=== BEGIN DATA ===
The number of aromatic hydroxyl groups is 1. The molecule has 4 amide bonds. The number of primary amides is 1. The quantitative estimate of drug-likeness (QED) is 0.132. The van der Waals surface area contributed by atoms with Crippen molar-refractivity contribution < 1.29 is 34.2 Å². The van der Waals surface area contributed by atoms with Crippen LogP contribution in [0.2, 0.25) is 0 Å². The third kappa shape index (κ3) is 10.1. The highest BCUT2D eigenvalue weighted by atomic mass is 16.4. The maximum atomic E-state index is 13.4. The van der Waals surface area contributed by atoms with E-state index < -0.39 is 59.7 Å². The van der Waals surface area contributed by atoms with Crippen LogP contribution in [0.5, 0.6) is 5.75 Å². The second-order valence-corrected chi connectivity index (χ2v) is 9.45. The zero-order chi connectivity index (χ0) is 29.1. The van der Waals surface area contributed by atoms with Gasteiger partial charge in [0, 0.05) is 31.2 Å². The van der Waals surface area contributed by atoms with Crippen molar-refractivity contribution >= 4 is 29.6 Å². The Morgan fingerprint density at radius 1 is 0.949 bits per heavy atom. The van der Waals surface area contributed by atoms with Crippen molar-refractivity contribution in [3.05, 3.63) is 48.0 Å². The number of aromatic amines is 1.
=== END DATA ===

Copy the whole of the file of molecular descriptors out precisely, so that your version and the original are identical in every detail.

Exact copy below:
The number of aromatic hydroxyl groups is 1. The molecule has 4 amide bonds. The number of primary amides is 1. The quantitative estimate of drug-likeness (QED) is 0.132. The van der Waals surface area contributed by atoms with Crippen molar-refractivity contribution < 1.29 is 34.2 Å². The van der Waals surface area contributed by atoms with Crippen LogP contribution in [0.2, 0.25) is 0 Å². The third kappa shape index (κ3) is 10.1. The highest BCUT2D eigenvalue weighted by atomic mass is 16.4. The maximum atomic E-state index is 13.4. The van der Waals surface area contributed by atoms with E-state index < -0.39 is 59.7 Å². The van der Waals surface area contributed by atoms with Crippen LogP contribution in [0.5, 0.6) is 5.75 Å². The second-order valence-corrected chi connectivity index (χ2v) is 9.45. The zero-order chi connectivity index (χ0) is 29.1. The van der Waals surface area contributed by atoms with Gasteiger partial charge in [0, 0.05) is 31.2 Å². The van der Waals surface area contributed by atoms with Crippen molar-refractivity contribution >= 4 is 29.6 Å². The Morgan fingerprint density at radius 1 is 0.949 bits per heavy atom. The van der Waals surface area contributed by atoms with Crippen molar-refractivity contribution in [3.05, 3.63) is 48.0 Å². The number of aromatic amines is 1.